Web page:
Government unions aren’t about fighting for public employees and workers any more — they’ve become political operations with agendas that harm both their members and taxpayers. Americans, and even union members themselves, increasingly realize that public-sector unions often do not serve the public interest.
As a consequence, several states — including Washington, Idaho, Utah, Michigan, and Wisconsin — have passed commonsense “paycheck protection” laws to protect employees and taxpayers from being abused by union bosses. Lawmakers in my home state of Pennsylvania are looking to follow their lead. The idea is so sensible that polling suggests the majority of members of Pennsylvania union households support it.
Paycheck protection is a simple reform that would prohibit taxpayer-funded “automatic deduction” of dues and campaign contributions from government-union members’ paychecks. Current law grants government union leaders the unique privilege of using public resources (the government payroll system) to collect their union dues and PAC money, which they use for lobbying and political activity. Dues are mandatory and can go to certain political purposes, while members can agree to make extra donations to PACs — also collected by the state payroll system — which can be spent on almost any political activity.
Like every politically privileged group, union leaders are fighting tooth and nail to hold on to this unfair advantage. Recently, Pennsylvania’s union bosses stormed our state capitol to protest paycheck protection by ranting against “big corporations” and even leading obscene chants. Yet union leaders danced around the core policy issue: whether taxpayer resources should be used for politics.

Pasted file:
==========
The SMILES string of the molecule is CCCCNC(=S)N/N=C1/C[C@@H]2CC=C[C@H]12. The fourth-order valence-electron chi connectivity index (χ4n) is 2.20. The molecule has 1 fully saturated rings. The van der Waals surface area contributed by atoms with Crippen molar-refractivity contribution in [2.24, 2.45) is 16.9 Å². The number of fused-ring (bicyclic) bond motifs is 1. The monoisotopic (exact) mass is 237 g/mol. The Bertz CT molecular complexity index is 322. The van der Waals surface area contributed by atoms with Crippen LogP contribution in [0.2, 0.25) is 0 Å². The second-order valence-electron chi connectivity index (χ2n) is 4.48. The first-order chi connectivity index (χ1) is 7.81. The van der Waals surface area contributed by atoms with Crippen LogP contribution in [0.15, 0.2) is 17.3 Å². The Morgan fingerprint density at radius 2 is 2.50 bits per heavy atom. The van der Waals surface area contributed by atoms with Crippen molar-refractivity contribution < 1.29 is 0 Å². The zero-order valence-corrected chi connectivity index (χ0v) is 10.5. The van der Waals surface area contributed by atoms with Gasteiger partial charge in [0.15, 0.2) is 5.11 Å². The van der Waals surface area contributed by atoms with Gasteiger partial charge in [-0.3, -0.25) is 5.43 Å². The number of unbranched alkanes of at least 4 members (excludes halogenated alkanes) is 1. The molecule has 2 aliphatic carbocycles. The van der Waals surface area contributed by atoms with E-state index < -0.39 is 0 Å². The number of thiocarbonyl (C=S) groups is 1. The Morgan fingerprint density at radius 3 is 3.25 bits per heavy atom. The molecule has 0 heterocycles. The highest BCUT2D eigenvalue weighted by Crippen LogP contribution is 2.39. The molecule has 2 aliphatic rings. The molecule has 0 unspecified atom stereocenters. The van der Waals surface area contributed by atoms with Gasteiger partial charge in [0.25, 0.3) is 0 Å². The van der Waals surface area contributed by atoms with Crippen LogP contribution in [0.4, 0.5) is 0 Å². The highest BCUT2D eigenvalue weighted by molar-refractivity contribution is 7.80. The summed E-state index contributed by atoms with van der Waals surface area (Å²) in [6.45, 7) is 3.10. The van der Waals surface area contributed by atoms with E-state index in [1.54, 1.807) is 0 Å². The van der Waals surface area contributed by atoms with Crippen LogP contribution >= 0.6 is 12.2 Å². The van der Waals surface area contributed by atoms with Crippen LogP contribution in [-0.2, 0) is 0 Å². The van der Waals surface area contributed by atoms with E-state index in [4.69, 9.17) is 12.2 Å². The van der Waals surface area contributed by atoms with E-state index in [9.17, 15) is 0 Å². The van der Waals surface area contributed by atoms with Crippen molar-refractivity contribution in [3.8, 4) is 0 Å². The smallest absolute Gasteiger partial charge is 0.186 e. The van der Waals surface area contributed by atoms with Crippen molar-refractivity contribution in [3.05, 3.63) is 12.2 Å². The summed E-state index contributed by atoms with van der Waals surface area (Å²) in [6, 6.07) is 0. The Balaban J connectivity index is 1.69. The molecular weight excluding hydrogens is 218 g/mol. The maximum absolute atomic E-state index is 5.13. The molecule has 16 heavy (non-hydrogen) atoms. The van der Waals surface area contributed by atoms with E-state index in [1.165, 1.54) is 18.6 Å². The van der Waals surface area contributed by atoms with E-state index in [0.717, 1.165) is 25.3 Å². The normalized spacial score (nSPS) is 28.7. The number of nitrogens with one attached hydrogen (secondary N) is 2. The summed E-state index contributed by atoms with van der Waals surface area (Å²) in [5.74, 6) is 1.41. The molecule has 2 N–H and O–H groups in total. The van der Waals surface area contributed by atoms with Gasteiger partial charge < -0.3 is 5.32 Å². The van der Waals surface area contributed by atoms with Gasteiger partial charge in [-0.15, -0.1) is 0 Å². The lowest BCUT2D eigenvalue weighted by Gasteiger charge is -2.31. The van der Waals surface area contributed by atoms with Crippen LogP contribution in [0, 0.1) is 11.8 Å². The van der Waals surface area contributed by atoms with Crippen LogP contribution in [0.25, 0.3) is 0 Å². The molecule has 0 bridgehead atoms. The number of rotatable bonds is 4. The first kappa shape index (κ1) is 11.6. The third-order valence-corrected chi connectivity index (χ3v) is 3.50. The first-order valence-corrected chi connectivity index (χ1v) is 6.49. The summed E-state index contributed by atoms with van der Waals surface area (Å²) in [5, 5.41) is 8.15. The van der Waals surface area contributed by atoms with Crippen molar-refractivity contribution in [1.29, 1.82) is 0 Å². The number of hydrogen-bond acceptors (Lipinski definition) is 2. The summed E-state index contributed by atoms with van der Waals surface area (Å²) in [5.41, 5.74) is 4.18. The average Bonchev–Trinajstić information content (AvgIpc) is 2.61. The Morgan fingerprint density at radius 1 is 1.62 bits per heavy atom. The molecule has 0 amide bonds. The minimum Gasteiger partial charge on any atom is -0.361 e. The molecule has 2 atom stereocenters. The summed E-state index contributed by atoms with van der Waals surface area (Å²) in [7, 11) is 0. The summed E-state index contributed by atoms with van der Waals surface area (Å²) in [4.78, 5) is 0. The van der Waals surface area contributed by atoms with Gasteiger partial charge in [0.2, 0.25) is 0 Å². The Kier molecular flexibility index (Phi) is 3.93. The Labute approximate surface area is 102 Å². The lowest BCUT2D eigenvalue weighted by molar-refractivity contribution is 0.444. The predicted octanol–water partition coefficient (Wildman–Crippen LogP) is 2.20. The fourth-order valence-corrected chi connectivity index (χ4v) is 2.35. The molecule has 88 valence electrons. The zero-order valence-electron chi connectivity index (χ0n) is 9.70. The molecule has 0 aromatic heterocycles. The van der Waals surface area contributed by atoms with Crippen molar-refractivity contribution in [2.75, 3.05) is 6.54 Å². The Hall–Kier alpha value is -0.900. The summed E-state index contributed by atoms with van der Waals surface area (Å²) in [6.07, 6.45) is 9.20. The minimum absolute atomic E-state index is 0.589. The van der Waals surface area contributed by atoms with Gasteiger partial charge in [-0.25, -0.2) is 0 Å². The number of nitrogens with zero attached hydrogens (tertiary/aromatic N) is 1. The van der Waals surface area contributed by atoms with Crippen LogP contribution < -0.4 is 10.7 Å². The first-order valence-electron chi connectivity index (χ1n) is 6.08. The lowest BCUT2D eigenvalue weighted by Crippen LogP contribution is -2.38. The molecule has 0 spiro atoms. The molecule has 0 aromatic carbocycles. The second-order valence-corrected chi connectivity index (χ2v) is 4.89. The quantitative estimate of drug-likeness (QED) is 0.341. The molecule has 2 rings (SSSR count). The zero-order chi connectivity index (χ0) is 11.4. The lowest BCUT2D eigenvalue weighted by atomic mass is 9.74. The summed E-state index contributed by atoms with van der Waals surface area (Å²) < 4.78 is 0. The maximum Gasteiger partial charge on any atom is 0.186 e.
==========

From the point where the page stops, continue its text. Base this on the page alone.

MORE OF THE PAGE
Perhaps that’s because many bussed-in union protesters actually supported the concept of paycheck protection. When Media Trackers asked protesters why they thought the government should collect their union dues, union members answered that government shouldn’t be involved. Ironically, this is exactly what paycheck protection would mean.
In fact, this is the view of most union members. In a new survey of union households in Pennsylvania, we found that a large majority support paycheck-protection legislation. Nearly two-thirds agreed that such a law would empower workers to have greater control over how their money is spent on politics. Moreover, an overwhelming 80 percent of union households said taxpayer resources should not be used to collect campaign contributions.
Several Pennsylvania legislators have recently gone to prison for using taxpayer resources for politics. Yet government unions are permitted to essentially engage in this practice right under the capitol dome and in public schools across our state.